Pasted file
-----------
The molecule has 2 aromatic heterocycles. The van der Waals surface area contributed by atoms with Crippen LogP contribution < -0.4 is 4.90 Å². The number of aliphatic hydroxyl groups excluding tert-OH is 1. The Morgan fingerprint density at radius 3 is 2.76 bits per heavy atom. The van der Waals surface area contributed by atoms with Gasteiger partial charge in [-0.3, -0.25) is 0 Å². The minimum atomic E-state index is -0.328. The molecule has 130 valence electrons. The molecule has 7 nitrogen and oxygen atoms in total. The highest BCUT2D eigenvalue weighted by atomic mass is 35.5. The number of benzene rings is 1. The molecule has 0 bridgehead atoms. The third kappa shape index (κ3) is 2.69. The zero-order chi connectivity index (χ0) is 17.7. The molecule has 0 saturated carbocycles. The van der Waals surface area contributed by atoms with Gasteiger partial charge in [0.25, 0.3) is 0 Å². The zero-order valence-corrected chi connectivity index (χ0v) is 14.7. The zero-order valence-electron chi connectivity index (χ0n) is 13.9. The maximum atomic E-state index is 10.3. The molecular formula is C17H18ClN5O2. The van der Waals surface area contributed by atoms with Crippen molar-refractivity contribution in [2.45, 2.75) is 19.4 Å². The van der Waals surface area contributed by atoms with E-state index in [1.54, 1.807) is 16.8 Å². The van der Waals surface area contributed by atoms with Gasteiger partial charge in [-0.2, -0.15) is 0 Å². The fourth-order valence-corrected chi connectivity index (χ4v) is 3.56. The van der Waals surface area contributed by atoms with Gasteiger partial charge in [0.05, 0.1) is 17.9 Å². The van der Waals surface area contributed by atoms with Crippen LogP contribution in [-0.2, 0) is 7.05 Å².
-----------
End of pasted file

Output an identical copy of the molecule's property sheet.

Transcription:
The molecule has 2 aromatic heterocycles. The van der Waals surface area contributed by atoms with Crippen LogP contribution < -0.4 is 4.90 Å². The number of aliphatic hydroxyl groups excluding tert-OH is 1. The Morgan fingerprint density at radius 3 is 2.76 bits per heavy atom. The van der Waals surface area contributed by atoms with Gasteiger partial charge in [-0.3, -0.25) is 0 Å². The minimum atomic E-state index is -0.328. The molecule has 130 valence electrons. The molecule has 7 nitrogen and oxygen atoms in total. The highest BCUT2D eigenvalue weighted by atomic mass is 35.5. The number of benzene rings is 1. The molecule has 0 bridgehead atoms. The third kappa shape index (κ3) is 2.69. The zero-order chi connectivity index (χ0) is 17.7. The molecule has 0 saturated carbocycles. The van der Waals surface area contributed by atoms with Gasteiger partial charge in [0.25, 0.3) is 0 Å². The zero-order valence-corrected chi connectivity index (χ0v) is 14.7. The zero-order valence-electron chi connectivity index (χ0n) is 13.9. The maximum atomic E-state index is 10.3. The molecular formula is C17H18ClN5O2. The van der Waals surface area contributed by atoms with Crippen molar-refractivity contribution in [2.45, 2.75) is 19.4 Å². The van der Waals surface area contributed by atoms with E-state index in [1.54, 1.807) is 16.8 Å². The van der Waals surface area contributed by atoms with Gasteiger partial charge in [-0.2, -0.15) is 0 Å². The fourth-order valence-corrected chi connectivity index (χ4v) is 3.56. The van der Waals surface area contributed by atoms with Gasteiger partial charge in [0.05, 0.1) is 17.9 Å². The van der Waals surface area contributed by atoms with Crippen LogP contribution in [-0.2, 0) is 7.05 Å².